[Alcohol and health--friend or foe?].Cas Lek Cesk. 1994 May 30; 133(11):338-42.CL
The association of alcohol with a number of diseases, accidents, traffic and word injuries, psychoses, degenerative nervous processes and some organ malignities is known and has been proved. An exception is formed by population studies providing evidence of a reduced risk of development of ischaemic heart disease, incl. mortality from the latter. Our population has a high beer consumption: In the West Bohemian region the consumption is 180-200 l of beer per head per year. We were concerned with the problem of the influence of this consumption on the prevalence of IHD, myocardial infarction and some tumours and the general mortality of middle-aged men.
METHODS AND RESULTS
The investigation started in 1976 comprised 3758 men aged 40-50 years. On account of manifest disease 171 subjects were eliminated and in the general evaluation after 12 years another 192 subjects could not be included. The final analysis was made in 3395 men, mean age 44.6 +/- 3.6 years, BMI 27.0 +/- 3.2, mean systolic pressure 133.1 +/- 18 mm Hg (17.74 +/- 2.4 kPa), mean diastolic pressure 83.2 +/- 10.7 mm Hg (11.0 +/- 1.5 kPa) and mean serum cholesterol values 5.69 +/- 0.99 mmol/l. A BMI above 29 was recorded in a total of 835 men (23.6%), systolic pressure above 160 mm Hg (21.23 kPa) in 302 men, diastolic pressure higher than 90 mm Hg (11.98 kPa) in 1004 (28.4%); serum cholesterol above 6.7 mmol/l was recorded in 491 (13.9%) of the examined subjects, regular smoking was admitted by 1915 (54.1%) and regular alcohol intake by 1815 (51.3%) of the investigated subjects. The mean follow-up period was 10.73 years. For statistical analysis multiple logistic regression was used and the relative risk expressed as the "odds ratio" (OR) standardized for a number of variables known to influence in a comprehensive way selected final indicators. Approximately 50% of the men were smokers and consumed alcohol. Regular alcohol intake was associated with a significantly lower risk (odds ratio 0.87). The significant difference was, however, not found when the data were standardized for age, blood pressure, family-history and leisure activities. Separate assessment of the relative risk of alcohol for fatal and non-fatal acute myocardial infarction and for the total mortality rate revealed the following risks (expressed as OR and 95% confidence limit in parentheses: OR for fatal infarction = 0.85 (0.44-1.64), not significant), OR for non-fatal infarction = 0.84 (0.60-1.17) and OR for the general mortality = 0.89 (0.68-1.17): both the latter values are at the borderline of statistical significance (p = 0.05-0.1). When smokers drink regularly, they have a significantly lower risk of non-fatal infarctions (but not fatal infarctions!). This effect is not found in non-smokers. The relative risk for the development of tumours in smokers-drinkers is insignificantly elevated, OR = 1.55 (0.89-2.75). The largest number of malignities was lung cancer. Regular smokers who drink alcohol have a treble risk of developing lung cancer, as compared with abstainers: OR = 2.96 (1.07-8.23) a statistically significant increase.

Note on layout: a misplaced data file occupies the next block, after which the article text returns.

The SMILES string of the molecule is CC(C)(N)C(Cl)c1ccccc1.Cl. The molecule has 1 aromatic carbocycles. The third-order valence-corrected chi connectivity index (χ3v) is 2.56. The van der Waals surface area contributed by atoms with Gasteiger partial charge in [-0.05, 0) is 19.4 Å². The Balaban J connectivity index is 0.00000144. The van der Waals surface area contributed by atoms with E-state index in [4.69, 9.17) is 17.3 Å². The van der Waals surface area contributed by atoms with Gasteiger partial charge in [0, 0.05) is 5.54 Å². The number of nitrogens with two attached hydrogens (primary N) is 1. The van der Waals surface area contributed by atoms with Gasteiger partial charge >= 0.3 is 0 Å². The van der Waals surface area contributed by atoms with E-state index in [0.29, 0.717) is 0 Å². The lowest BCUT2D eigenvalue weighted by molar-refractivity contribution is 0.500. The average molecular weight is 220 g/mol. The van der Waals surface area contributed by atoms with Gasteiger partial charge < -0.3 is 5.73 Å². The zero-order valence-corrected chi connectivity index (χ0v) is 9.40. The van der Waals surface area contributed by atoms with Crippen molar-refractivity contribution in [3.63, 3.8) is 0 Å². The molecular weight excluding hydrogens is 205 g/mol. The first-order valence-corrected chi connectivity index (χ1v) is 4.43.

From the investigation it is apparent that regular alcohol intake reduces the rate of all coronaries in middle-aged men, but this protective effect applies only to non-fatal myocardial infarctions, in particular in smokers. No effect on the general mortality was proved. However, there was evidence of a positive association between alcohol intake and lung cancer. Alcohol potentiates (3x) the relative risk of development of lung cancer in smokers.